NOSM has moved its September orientation week online and launched its first virtual CampMed in June, a summer program in which students attend a variety of sessions on different aspects including wellness, medical imagery, wilderness first aid, etc.

Joanne Musico, Director of Communications and External Relations at NOSM, says the Virtual CampMed has been such a success with 127 participants that the school is considering continuing it in the future.

McMaster’s first-year class will begin with most of the coursework online, a change from a typical year in which students would have face-to face patient interaction as early as the first few weeks of a school year. Now, patient interaction will be through online video calls. If the pandemic situation improves, in-person clinical learning can take place beginning in January.

The second-year class will have some direct patient learning but it will be less than in a typical year with a significantly increased online component. Residency rotations are moving forward for third-year students as required by national standards and formal teaching components have been converted to virtual platforms or adapted to small group formats permissible within physical distancing recommendations.

Houston at the UofT is confident that there will not be an effect on learning.

“We do not anticipate any residual educational gaps this academic year,” she says. 

“Through all of this uncertainty and change ahead, our community’s health and safety remain our highest priorities. This includes an ongoing commitment to mental health and wellbeing.”

But this is both an unprecedented and unpredictable situation for medical schools – who are often usually slow to change – and the downstream effects on learners are unknown.

As NOSM’s Verma explained in a May 5 blog, The COVID-19 Rubik’s Cube: Planning for Re-entry, “Medical education does not bend easily to disruptions as the progress through the program is time sensitive, inflexible and relies on flow through to meet the demands for a steady, predictable output … Matching learner needs, accreditation requirements, and site capacity will be a challenge but one we are willing to take up.”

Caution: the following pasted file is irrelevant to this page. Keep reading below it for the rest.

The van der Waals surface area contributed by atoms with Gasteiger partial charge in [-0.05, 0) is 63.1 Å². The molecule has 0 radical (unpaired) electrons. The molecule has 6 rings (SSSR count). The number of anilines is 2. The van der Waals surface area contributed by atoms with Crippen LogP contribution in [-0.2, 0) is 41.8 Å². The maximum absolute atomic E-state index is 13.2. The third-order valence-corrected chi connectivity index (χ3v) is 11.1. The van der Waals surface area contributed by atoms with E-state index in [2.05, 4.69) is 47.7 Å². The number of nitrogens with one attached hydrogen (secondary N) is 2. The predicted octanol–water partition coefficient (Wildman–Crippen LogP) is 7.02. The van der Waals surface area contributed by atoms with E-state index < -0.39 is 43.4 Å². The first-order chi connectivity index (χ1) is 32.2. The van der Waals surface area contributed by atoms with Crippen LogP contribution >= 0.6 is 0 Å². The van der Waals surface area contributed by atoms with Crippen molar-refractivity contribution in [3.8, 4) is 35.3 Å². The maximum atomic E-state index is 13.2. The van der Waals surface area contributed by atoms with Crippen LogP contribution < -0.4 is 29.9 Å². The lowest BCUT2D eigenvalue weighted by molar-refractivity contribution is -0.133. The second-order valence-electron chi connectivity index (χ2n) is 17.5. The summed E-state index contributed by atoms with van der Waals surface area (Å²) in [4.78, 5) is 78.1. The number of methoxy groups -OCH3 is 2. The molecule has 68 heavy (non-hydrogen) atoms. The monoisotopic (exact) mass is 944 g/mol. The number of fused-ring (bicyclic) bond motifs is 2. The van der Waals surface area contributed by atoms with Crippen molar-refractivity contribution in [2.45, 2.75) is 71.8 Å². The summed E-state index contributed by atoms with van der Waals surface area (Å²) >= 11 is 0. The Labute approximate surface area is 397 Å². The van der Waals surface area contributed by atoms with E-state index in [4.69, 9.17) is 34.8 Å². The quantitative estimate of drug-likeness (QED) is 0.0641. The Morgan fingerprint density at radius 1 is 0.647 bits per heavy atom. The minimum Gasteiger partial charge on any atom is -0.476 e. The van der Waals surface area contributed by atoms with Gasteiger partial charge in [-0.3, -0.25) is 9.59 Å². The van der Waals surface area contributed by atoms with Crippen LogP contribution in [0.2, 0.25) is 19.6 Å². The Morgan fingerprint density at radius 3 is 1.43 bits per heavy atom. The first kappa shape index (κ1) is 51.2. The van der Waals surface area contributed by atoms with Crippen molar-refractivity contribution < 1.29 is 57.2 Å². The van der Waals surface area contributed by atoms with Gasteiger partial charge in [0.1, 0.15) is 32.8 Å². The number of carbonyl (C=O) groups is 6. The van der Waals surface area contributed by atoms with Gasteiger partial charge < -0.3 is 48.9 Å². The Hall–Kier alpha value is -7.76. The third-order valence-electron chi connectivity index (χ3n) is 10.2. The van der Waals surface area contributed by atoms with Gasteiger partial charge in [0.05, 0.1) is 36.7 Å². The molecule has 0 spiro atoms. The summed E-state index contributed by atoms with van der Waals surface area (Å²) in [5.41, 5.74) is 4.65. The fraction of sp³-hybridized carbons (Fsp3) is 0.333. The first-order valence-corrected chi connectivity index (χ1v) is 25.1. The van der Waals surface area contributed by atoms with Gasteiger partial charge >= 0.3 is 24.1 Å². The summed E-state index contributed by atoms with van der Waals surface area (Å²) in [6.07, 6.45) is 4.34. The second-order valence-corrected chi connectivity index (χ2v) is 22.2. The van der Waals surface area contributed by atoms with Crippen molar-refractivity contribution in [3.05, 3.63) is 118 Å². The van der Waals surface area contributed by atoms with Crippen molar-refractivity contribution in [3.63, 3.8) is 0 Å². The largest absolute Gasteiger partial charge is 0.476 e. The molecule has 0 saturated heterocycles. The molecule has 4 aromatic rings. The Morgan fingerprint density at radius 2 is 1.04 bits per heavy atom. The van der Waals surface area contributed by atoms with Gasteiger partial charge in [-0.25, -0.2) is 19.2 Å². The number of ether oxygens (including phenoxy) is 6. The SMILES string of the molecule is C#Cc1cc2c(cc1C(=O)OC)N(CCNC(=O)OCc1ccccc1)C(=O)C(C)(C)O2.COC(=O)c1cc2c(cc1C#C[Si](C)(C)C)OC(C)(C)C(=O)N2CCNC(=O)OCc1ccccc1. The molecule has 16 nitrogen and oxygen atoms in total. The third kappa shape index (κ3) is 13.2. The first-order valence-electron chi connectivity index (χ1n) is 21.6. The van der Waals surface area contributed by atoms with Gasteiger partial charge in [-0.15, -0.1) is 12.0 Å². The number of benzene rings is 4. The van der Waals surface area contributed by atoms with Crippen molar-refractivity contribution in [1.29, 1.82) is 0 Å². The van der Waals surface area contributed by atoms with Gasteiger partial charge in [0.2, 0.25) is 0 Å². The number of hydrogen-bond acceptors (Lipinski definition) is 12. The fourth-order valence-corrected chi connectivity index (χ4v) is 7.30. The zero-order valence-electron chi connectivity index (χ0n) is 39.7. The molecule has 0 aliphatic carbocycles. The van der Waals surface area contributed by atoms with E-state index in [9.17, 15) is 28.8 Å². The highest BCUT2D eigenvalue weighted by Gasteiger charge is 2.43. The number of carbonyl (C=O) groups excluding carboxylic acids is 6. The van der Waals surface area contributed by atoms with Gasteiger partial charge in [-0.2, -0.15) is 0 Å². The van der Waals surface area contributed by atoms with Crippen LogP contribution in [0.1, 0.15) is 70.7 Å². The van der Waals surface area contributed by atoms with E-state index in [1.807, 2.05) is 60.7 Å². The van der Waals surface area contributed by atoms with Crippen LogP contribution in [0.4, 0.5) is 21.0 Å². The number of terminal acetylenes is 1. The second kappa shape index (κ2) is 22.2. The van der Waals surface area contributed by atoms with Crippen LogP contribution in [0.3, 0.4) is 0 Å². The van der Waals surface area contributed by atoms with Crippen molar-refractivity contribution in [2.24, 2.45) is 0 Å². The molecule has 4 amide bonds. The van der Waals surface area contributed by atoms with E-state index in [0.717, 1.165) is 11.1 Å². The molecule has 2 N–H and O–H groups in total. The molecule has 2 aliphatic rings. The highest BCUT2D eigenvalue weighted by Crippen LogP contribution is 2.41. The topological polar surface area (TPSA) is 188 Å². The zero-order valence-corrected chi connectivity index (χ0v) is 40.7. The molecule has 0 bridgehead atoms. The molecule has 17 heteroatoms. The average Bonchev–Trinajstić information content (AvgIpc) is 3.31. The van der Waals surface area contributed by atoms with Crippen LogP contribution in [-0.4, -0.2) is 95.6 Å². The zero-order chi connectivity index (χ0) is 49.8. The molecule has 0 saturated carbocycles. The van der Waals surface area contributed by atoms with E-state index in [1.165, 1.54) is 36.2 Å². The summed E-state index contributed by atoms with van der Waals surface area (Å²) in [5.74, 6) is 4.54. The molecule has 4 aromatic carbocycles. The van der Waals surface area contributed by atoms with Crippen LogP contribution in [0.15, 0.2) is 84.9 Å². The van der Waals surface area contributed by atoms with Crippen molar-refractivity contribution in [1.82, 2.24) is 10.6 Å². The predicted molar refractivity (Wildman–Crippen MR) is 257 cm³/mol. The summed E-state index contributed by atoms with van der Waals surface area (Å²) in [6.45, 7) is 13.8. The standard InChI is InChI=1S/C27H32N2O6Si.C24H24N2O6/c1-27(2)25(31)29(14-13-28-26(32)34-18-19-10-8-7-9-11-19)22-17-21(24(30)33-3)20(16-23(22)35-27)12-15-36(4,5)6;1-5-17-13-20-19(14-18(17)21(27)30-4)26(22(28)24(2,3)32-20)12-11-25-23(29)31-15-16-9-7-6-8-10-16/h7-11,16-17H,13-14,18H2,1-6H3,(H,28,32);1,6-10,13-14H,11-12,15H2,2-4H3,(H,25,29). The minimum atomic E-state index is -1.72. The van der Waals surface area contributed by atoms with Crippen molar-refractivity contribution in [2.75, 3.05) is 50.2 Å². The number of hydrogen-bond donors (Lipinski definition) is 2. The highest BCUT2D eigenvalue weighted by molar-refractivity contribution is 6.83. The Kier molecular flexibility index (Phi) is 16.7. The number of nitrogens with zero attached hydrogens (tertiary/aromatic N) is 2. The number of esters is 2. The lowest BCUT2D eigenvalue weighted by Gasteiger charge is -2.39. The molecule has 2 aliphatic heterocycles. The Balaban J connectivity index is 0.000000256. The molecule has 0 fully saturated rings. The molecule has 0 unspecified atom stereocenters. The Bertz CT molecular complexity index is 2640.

However, despite the move to online classes, there will be no change to the tuition rate for medical schools.

Houston says this is because “academic programs continue to be delivered through alternative means and we are making significant investments in virtual learning and educational supports.”

Rishi Bansal, a first-year student in McMaster’s program, says that while he understands why tuition needs to remain the same, he hopes some of the money is directed to online learning.

“Doing a rapid curriculum redesign and restructuring and trying to make sure that all aspects are valuable online is going to be time and resource-intensive so I understand it from that perspective,” Bansal says. “I just hope that the tools and platforms that they have invested in will live up to that expectation.”

Rishi adds that he is looking forward to the opportunities that come from being a medical student during a pandemic.

“I feel lucky to be stepping into the field in such a key moment in history,” he says.